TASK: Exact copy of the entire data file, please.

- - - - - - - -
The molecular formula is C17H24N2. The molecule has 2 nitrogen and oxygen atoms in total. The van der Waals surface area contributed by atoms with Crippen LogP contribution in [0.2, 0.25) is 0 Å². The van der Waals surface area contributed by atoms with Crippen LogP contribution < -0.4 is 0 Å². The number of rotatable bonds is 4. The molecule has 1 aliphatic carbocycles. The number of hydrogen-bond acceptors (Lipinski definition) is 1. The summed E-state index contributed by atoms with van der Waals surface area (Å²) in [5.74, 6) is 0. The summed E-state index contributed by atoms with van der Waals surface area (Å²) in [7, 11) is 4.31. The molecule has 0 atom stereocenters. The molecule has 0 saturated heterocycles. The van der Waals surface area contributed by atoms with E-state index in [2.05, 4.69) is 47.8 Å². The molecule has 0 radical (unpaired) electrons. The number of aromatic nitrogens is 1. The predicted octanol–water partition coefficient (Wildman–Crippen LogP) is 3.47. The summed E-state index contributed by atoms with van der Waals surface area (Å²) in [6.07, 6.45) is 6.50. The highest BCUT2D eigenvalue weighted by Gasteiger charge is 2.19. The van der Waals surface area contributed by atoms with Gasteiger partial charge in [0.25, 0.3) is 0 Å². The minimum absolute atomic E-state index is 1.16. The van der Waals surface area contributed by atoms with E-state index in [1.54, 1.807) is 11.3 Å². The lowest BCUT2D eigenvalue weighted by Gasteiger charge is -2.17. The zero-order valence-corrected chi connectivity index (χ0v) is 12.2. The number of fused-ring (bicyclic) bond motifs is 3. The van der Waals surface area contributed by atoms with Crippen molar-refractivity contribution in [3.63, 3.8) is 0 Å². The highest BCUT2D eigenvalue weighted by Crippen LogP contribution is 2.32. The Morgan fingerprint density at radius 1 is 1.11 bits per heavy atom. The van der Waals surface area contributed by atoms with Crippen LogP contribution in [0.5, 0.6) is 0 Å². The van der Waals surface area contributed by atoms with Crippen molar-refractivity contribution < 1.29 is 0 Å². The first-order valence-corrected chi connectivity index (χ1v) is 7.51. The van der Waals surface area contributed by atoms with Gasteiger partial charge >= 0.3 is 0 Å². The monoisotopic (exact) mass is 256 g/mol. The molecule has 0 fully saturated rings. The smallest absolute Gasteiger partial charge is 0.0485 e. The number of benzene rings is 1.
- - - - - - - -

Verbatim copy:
The molecular formula is C17H24N2. The molecule has 2 nitrogen and oxygen atoms in total. The van der Waals surface area contributed by atoms with Crippen LogP contribution in [0.2, 0.25) is 0 Å². The van der Waals surface area contributed by atoms with Crippen LogP contribution < -0.4 is 0 Å². The number of rotatable bonds is 4. The molecule has 1 aliphatic carbocycles. The number of hydrogen-bond acceptors (Lipinski definition) is 1. The summed E-state index contributed by atoms with van der Waals surface area (Å²) in [5.74, 6) is 0. The summed E-state index contributed by atoms with van der Waals surface area (Å²) in [7, 11) is 4.31. The molecule has 0 atom stereocenters. The molecule has 0 saturated heterocycles. The van der Waals surface area contributed by atoms with E-state index in [2.05, 4.69) is 47.8 Å². The molecule has 0 radical (unpaired) electrons. The number of aromatic nitrogens is 1. The predicted octanol–water partition coefficient (Wildman–Crippen LogP) is 3.47. The summed E-state index contributed by atoms with van der Waals surface area (Å²) in [6.07, 6.45) is 6.50. The highest BCUT2D eigenvalue weighted by Gasteiger charge is 2.19. The van der Waals surface area contributed by atoms with Gasteiger partial charge in [0.25, 0.3) is 0 Å². The minimum absolute atomic E-state index is 1.16. The van der Waals surface area contributed by atoms with E-state index in [1.54, 1.807) is 11.3 Å². The lowest BCUT2D eigenvalue weighted by Gasteiger charge is -2.17. The zero-order valence-corrected chi connectivity index (χ0v) is 12.2. The number of fused-ring (bicyclic) bond motifs is 3. The van der Waals surface area contributed by atoms with Crippen molar-refractivity contribution in [3.63, 3.8) is 0 Å². The highest BCUT2D eigenvalue weighted by Crippen LogP contribution is 2.32. The Morgan fingerprint density at radius 1 is 1.11 bits per heavy atom. The van der Waals surface area contributed by atoms with Crippen LogP contribution in [0.5, 0.6) is 0 Å². The van der Waals surface area contributed by atoms with Crippen molar-refractivity contribution < 1.29 is 0 Å². The first-order valence-corrected chi connectivity index (χ1v) is 7.51. The van der Waals surface area contributed by atoms with Gasteiger partial charge >= 0.3 is 0 Å². The monoisotopic (exact) mass is 256 g/mol. The molecule has 0 fully saturated rings. The smallest absolute Gasteiger partial charge is 0.0485 e. The number of benzene rings is 1.